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posted 24 days ago on OSNews
While most leaks concerning the Lumia series fall under the purview of Windows Phone, a recent rumor by @evleaks suggests that Microsoft may be considering launching a Lumia branded handset that runs on Android. There is no further information regarding the handset, when Microsoft intends to launch it. Nokia had previously launched Android powered handsets under the X series, but those devices ran a forked version of Android with Nokia's own digital store in lieu of Google's services. Do Lumias running Android exist? No doubt. Will they actually make it onto shelves? Honestly, I don't think anybody knows for sure at this point. The Nokia X is weird enough as it is, and I wouldn't be surprised at all to see Microsoft releasing an Android Lumia. If they do, however, the real question is going to be if it'll come with the suite of Google applications, or with nothing but Microsoft services - greatly reducing its usefulness, at least here in the west. I'd be very interested in a Lumia running Android, but only if it's got Google services. I don't think we need another Frankendroid.

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posted 27 days ago on OSNews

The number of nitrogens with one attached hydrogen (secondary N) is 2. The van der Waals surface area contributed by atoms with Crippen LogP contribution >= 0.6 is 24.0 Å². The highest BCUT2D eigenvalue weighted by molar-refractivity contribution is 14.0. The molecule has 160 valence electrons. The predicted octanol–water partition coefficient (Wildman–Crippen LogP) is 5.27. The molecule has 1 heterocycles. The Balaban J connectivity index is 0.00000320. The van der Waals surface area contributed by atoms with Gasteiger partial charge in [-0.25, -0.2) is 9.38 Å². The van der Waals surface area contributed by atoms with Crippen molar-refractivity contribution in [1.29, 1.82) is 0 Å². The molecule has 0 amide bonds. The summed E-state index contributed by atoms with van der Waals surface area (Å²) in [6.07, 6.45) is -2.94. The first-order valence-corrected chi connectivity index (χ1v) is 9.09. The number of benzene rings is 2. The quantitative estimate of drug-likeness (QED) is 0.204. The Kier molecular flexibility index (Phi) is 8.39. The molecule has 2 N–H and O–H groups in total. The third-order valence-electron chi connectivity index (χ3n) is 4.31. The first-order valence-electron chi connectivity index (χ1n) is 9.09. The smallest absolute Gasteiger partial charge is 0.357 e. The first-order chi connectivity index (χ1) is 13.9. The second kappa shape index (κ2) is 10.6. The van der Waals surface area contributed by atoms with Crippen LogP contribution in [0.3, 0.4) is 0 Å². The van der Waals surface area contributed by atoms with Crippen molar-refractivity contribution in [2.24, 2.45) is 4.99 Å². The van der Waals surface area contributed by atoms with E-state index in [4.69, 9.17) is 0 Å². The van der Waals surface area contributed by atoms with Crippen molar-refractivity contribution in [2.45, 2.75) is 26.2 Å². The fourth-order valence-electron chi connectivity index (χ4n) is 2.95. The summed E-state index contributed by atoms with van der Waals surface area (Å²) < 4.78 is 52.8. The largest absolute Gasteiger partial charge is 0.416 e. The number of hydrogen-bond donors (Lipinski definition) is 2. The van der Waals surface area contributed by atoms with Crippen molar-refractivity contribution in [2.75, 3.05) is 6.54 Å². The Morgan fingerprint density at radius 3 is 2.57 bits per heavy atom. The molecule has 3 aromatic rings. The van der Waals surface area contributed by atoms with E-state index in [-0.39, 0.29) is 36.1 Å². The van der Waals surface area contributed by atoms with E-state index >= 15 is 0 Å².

A Sailfish developer (third party, so not affiliated with Jolla) has developed a swipe keyboard for Jolla. It's essentially done and ready to go, but he was too afraid to release it. The reason? I'd like to release this as an open source project, but at the moment I'm not comfortable with the patent issue (I'm interested in any advice on this topic). I live in a country outside the US (and without software patents), so should I just find a code hosting service with no relation with the US? Fellow Sailfish developers and users chimed in, arguing he should be fine with releasing it as open source and hosting it outside of the US, with a warning that it should not be used in the US. He has accepted this advice, and is currently working on releasing it. While this is great news for Sailfish users, this does highlight the destructive nature of software patents. Since he's going to release the code as open source, we can be 100% sure that none of the code in there is stolen from Swype and that none of it violates the open source license governing possible other swipe-like functionality (e.g. Google's Android keyboard). Ergo, he has developed this on his own, and has produced his own code, or used code that is freely available. It's a fruit of his labour, possibly infused with code that was meant to be used in a sharing manner. And yet, despite the above, it's very likely that yes, he is violating a bunch of patents by producing this keyboard, and is, potentially, running a risk. I'm not so sure the legal advice given in the thread holds up - I'm not a lawyer, and neither are (I'm assuming) the people in the thread - but I'm at least happy he is willing to run the risk for us. Now, I ask you: is this fair? Is this the future that we want for developers and programmers? Is this the message that the United States government, its technology companies, and said companies' public advocates want to send to aspiring hobby developers the world over? Should Europe, India, China, and the rest of the world just accept this? I'm sure the proponents of software patents will wave this away to solve their state of cognitive dissonance, but I'm honestly and seriously worried about the developers who have not released, are not releasing, or will not release their code because of the bribes changing hands from Apple, Microsoft, IBM, Google, and the rest to Washington legislators. Patents are supposed to spur innovation, not hinder it.